December 17, 2012

Defining Moments

Our December Solstice walk at Great Meadows offered the perfect confluence of early winter elements to help us align and refine our sense of time and place. 

© Anne Whitaker 2012
We set off in search of wild epiphanies, and a bit of magic.  A fine snow was falling, creating beautiful patterns characteristic of December in Concord's shallow wetlands, mysterious circles and graceful sweeps informed by the particular conditions of newly iced surfaces.  The patterns suggested a mysterious physics was at work but whether it was daily freeze-thaw rhythms, muskrat feeding and breathing perforations, or the melting of ice near heat-absorbing vegetation, we were uncertain of the exact cause of these snow circles.

© Janice Koskey 2012
© Anne Whitaker 2012
In November, the refuge's shallow marshes 'sprout' many dark mounds heaped high with mud and dried cattails, roots and tubers, and lotus pods.  Muskrats are the architects of these larger sleeping lodges and smaller, pushup feeding shelters that stand through the winter to protect them from the cold and predators.  Dusted by this early snowfall, we suddenly were made aware of the extent of this rodent community out under the ice.

Muskrat feeding lodge, © Janice Koskey 2012
The snow's structure, itself, provided clues about prevailing weather conditions.  No thermometers or wind gauges were needed.  The delicate, needle-like crystals gathering on sleeves, leaves, and dried plants, were a telltale sign of a calm winter's day with temperatures in the low 20's (F.).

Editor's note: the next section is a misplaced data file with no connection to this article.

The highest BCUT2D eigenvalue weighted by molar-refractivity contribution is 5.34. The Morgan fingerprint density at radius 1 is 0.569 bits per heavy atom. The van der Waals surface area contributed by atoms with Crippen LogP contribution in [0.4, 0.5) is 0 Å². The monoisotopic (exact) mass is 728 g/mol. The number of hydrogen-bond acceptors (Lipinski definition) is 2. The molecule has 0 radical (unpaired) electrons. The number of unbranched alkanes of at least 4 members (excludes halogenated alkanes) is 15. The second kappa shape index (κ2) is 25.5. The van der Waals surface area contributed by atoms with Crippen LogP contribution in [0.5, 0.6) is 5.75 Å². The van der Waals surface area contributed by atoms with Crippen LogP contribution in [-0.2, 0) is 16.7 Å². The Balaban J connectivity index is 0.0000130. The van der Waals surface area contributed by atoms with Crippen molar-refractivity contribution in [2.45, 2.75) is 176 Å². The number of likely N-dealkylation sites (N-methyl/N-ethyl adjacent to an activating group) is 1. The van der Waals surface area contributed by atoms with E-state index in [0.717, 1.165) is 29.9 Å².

Needle crystals on leaf, © Anne Whitaker 2012
Swamp milkweed, © Anne Whitaker
In December, the dark and slow-moving water of the Concord River reflects the arching trees and sky above.  During these early, gentle snowfalls, the whiteness collects on bare upward facing surfaces of roots, branches, and trees articulating their dark outlines and rendering the landscape in black and white like a charcoal drawing.  As we gazed at these reflections, one walker recited from memory these lines from James Russell Lowell's poem "Lines" in remembrance of the three British soldiers buried upstream by the Old North Bridge:

From farm to farm the Concord glides,
And trails my fancy with its flow;
O'erhead the balanced hen-hawk slides,
Twinned in the river's heaven below.

Reflecting, © Janice Koskey 2012
© Janice Koskey 2012

Etched silver maple roots, © Joe Snodgrass 2012
Buttonbush at the oxbow, © Joe Snodgrass 2012
Finally, we went looking under the low-leaning buttonbush branches for one more river or streamside hallmark of winter -- ice bells.  Beautiful, gleaming silver bells growing slowly larger from the splash, dip, and freeze of moving water on hovering roots and branches.

Ice bells, © Janice Koskey 2012
Many thanks to walkers Janice Koskey, Joe Snodgrass, and Anne Whitaker for permission to use their beautiful photographs.

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